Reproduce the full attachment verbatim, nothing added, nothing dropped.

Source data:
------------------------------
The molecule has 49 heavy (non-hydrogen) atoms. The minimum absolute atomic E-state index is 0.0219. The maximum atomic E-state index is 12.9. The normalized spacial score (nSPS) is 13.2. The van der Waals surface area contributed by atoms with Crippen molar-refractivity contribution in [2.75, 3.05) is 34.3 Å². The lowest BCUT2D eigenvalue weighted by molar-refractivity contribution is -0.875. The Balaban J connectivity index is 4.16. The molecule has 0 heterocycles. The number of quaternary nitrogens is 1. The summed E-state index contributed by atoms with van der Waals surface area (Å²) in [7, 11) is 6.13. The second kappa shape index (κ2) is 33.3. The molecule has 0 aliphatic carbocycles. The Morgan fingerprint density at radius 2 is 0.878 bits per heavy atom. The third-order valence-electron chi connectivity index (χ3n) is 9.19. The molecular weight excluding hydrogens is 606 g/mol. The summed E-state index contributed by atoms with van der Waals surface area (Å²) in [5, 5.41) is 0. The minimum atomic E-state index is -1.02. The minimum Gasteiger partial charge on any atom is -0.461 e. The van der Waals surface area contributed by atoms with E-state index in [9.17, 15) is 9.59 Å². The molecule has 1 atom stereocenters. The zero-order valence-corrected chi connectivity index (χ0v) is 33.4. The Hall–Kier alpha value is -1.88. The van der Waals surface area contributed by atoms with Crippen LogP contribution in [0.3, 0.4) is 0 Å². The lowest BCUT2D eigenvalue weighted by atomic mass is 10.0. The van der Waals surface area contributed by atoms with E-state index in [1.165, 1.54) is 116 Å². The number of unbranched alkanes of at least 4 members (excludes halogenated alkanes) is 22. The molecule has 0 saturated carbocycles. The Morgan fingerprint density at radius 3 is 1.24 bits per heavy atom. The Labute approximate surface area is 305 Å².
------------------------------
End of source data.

The molecule has 49 heavy (non-hydrogen) atoms. The minimum absolute atomic E-state index is 0.0219. The maximum atomic E-state index is 12.9. The normalized spacial score (nSPS) is 13.2. The van der Waals surface area contributed by atoms with Crippen molar-refractivity contribution in [2.75, 3.05) is 34.3 Å². The lowest BCUT2D eigenvalue weighted by molar-refractivity contribution is -0.875. The Balaban J connectivity index is 4.16. The molecule has 0 heterocycles. The number of quaternary nitrogens is 1. The summed E-state index contributed by atoms with van der Waals surface area (Å²) in [7, 11) is 6.13. The second kappa shape index (κ2) is 33.3. The molecule has 0 aliphatic carbocycles. The Morgan fingerprint density at radius 2 is 0.878 bits per heavy atom. The third-order valence-electron chi connectivity index (χ3n) is 9.19. The molecular weight excluding hydrogens is 606 g/mol. The summed E-state index contributed by atoms with van der Waals surface area (Å²) in [5, 5.41) is 0. The minimum atomic E-state index is -1.02. The minimum Gasteiger partial charge on any atom is -0.461 e. The van der Waals surface area contributed by atoms with E-state index in [9.17, 15) is 9.59 Å². The molecule has 1 atom stereocenters. The zero-order valence-corrected chi connectivity index (χ0v) is 33.4. The Hall–Kier alpha value is -1.88. The van der Waals surface area contributed by atoms with Crippen LogP contribution in [0.3, 0.4) is 0 Å². The lowest BCUT2D eigenvalue weighted by atomic mass is 10.0. The van der Waals surface area contributed by atoms with E-state index in [1.165, 1.54) is 116 Å². The number of unbranched alkanes of at least 4 members (excludes halogenated alkanes) is 22. The molecule has 0 saturated carbocycles. The Morgan fingerprint density at radius 3 is 1.24 bits per heavy atom. The Labute approximate surface area is 305 Å².